The growing importance of data destruction in retail
In 1946, Brooklyn bank owner John Biggins debuted a product that allowed customers who had accounts open at his bank to purchase goods by just using a card, according to CreditCards.com. This idea, known as the Charg-It card, served as a precursor to the common practice of using credit cards in retail stores today.
What's startling to know is that, nearly 50 years earlier, the first case of ID theft via credit card was reported. A man had thrown an account card he no longer wanted in the trash and someone else had fished it out. Over a century later, much has changed. However, the principle idea of thieving someone's classified data through thrown-away technology is still alive and relevant.
The largest difference is simply the amount of consumer data that retailers commonly store. That charge card spawned a multitude of products, but the rapid pace of technology and industry development has made it so that credit card data is far from the only confidential material stored on retail hardware.
Amazon Go and the retail store of the future
Amazon, the company long known as an online retail giant, shocked the tech world in 2016 with the announcement of an actual brick-and-mortar store. The location, called Amazon Go, finally opened to the public in early 2018. However, this store is not the same as its predecessors. There are no cash registers or cashiers. Customers use the Amazon Go app to gain entrance, then simply grab whatever they want and leave.
The technology that enables this new streamlined shopping experience is called Just Walk Out and not much is known about it, other than it uses computer vision, AI, sensors and pre-existing consumer data to craft a 21st century retail experience. This is far more than just simply storing credit card data on point-of-sale terminals.
An IoT-enabled shopping experience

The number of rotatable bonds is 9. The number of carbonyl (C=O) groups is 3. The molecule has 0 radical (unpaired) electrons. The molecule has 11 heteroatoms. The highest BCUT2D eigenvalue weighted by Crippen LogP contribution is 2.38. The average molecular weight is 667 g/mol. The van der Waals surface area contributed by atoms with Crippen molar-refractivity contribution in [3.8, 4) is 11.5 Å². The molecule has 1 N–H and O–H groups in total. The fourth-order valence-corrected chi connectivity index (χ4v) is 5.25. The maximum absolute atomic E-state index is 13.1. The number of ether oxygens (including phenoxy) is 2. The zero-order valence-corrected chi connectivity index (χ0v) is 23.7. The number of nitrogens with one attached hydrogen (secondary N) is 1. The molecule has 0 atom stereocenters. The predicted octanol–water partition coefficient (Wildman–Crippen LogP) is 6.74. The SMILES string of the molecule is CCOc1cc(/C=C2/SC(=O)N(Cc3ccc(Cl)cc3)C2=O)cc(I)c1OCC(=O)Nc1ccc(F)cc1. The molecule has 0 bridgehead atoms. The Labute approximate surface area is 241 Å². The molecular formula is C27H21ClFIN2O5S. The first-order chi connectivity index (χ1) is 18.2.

A large part of what makes stores like Amazon Go possible involves the internet of things. Consumers need a smartphone app to enter the store. This software syncs up with their Amazon accounts, allowing the company to charge for whatever goods are selected.
However, this is not the only way that IoT is impacting the retail space. Consumers are more connected to e-commerce than ever before through tablets, smartphones and other mobile computing hardware. This allows them to browse deals in-store, looking for the best prices on products. As an Intel white paper pointed out, actual locations are now also places of entertainment and home to IoT-enabled displays, allowing customers to see best how certain products would work before committing to buy.
The increasing amount of personal information stored at retail locations
This increased connection has lead to retailers possessing a higher amount of personal information. In the past, debit and credit cards, as well as checks, were the most confidential consumer documents a retail company owned. Now, passwords, email addresses, physical addresses and other information is usually stored, since the vast majority of physical retailers also have online stores.
In addition, many retail locations contain Wi-Fi and network-enabled promotions that can require a connection to the customer's smartphone. This grants a retailer even more consumer data access. The vast amount of confidential data now available within retail stores and their servers has made these locations an increased target for cyberattack and identity theft.